14:13-14 The command Don’t be afraid, given as a word from the Lord to his people or an affirmation of confidence before battle, has many parallels (Nm 21:34; Dt 1:21,29; 3:2,22; Jos 8:1; 10:8,25; 2Ch 20:15,17; 32:7; Neh 4:14). Moses gave no defense of himself but focused instead on what the Lord would accomplish. The words salvation (here and Ex 15:2; Hb yeshu‘ah) and “saved” (14:30) mark the instructions for the encounter with Egyptian forces, its summary, and its celebration. The “save” word group in Hebrew (the root yasha‘) was applied in a variety of situations, often military ones, so that salvation took the form of victory (Dt 20:1-4; Jdg 10:12-14; 2Kg 19:32-35; Ps 3) or rescue (Ex 2:17). An earlier pharaoh was afraid that the Israelites might fight against Egypt (1:10), but something greater happened—the Lord fought for Israel and against Egypt (14:14,25).

14:15-18 The Lord informs Moses and all Israel how he is going to deliver them from this impossible situation. The Egyptians will know that I am the Lord occurs here for the third time (Ex 7:5; 14:4).

14:19-20 The angel of God and the pillar of cloud may have looked familiar to Moses, for he saw the angel and the fire when God commissioned him to return to Egypt (3:2; Nm 20:16; Dt 31:15). Besides showing the way to go, day or night, the pillar of cloud prevented a clash between the Egyptian and Israelite forces.

14:21-28 Parallels exist between the plague of locusts and the overthrow of the Egyptians: Moses’s outstretched hand (cp. v. 21; 10:12), the east wind (cp. v. 21; 10:13), morning initiation (v. 24; 10:13), use of the Hebrew words translated “sent” (10:13) and drive (v. 25), drowning in the sea (vv. 27-28; 10:19), and the observation that not even one of them survived (cp. v. 28; 10:19). It was no more difficult for the Lord to defeat Pharaoh and his army than to dispense with a horde of insects.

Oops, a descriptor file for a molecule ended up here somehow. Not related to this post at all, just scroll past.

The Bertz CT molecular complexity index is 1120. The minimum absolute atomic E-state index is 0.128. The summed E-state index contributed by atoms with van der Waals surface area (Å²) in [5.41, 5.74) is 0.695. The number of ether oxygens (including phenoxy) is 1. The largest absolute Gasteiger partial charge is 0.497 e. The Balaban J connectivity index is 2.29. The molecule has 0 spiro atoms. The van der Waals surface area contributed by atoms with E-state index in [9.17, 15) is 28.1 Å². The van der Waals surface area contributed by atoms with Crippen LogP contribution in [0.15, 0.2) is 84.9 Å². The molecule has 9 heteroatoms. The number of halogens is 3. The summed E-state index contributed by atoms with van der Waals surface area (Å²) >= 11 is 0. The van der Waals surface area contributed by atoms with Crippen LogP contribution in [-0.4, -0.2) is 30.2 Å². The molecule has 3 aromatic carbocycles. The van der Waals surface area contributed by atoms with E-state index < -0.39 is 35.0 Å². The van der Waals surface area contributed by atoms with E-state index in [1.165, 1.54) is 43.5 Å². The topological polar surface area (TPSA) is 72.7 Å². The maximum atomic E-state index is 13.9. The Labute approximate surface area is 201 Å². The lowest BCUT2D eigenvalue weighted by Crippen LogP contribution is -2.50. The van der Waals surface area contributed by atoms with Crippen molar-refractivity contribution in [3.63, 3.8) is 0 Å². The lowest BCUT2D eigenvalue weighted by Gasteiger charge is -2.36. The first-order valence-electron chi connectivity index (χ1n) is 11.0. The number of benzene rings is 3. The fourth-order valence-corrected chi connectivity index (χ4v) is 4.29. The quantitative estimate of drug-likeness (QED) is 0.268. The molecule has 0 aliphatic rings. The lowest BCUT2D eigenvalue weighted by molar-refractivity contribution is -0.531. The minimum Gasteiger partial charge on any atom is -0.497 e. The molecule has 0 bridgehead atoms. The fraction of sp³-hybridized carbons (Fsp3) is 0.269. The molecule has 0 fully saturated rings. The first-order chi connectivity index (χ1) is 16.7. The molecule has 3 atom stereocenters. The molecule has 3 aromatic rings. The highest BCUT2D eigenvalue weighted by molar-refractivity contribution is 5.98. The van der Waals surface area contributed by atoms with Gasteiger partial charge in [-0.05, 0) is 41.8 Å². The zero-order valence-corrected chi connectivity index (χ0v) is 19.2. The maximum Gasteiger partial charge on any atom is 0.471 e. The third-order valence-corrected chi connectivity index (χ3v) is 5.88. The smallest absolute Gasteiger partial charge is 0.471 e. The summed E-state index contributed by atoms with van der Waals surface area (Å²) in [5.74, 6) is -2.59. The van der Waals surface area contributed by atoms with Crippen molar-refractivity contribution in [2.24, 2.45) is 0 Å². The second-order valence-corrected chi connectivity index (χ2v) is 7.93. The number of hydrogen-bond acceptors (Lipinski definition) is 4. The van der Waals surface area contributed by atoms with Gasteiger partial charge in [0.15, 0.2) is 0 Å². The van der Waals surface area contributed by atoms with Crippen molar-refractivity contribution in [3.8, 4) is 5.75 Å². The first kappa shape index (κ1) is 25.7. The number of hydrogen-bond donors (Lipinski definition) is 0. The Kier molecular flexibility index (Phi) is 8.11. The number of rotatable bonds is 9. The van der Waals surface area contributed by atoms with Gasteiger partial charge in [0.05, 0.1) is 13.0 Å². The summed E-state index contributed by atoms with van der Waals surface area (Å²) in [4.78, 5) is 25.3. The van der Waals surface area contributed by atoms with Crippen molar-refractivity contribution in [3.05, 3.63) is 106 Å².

14:22 The waters like a wall on both sides forced the Egyptians to follow straight ahead and protected the Israelites from a flanking attack.

14:24-25 The night hours were divided into three “watches”: the first watch (Lm 2:19) being the beginning of the night, perhaps roughly 6:00-10:00 p.m., the second watch (Jdg 7:19) being the middle of the night, perhaps about 10:00 p.m.-2:00 a.m., and the morning watch or end of the night, roughly 2:00-6:00 a.m. The Lord observed the Egyptians from his superior vantage point (cp. Dt 26:15; Ps 14:2; 53:2; 85:11; 102:19). With his accurate reconnaissance, God threw the Egyptians into confusion. This is a weapon he used on a number of occasions (23:27; Jos 10:10; 1Sm 5:9,11; 7:10; cp. 2Kg 7:6-7). Now the Lord, rather than the Israelites whom an earlier Egyptian king had feared (Ex 1:10), was the one who fought against Egypt, and the Egyptians themselves announced the fact.

14:29-31 These verses summarize the completeness of the Lord’s victory by using many terms that the speakers have used earlier, mostly in the near context. Instead of dying (vv. 11-12), the Israelites saw the Egyptians dead . . . The Lord saved Israel from the power [lit “hand”] of the Egyptians (cp. 3:8; 18:10; Dt 7:8; 2Kg 17:7). The assertion that Israel saw the great power [lit “hand”] that the Lord used continues the theme of the Lord’s action as an exercise of his hand (Ex 3:20; 7:4-5; 9:3,15; 13:3,9,14,16) in contest with the hand of Pharaoh and the Egyptians, and it uses the verb that Moses used in 14:13 (cp. vv. 5,11). The people feared the Lord, and this is what Pharaoh had failed to do (1:17,21; 9:20-21,30). The mention of Moses as the Lord’s servant gives a subtle reminder that an alternative to serving Egypt was available to the Israelites (cp. v. 12). It accords Moses the highest of titles in the hierarchy of the Lord’s society and is the one by which Moses was called many times (Nm 12:7-8; Dt 34:5; Jos 1:1,7,13,15; cp. Gn 26:24; 2Sm 3:18; Is 41:8; Rm 1:1; Rv 19:10).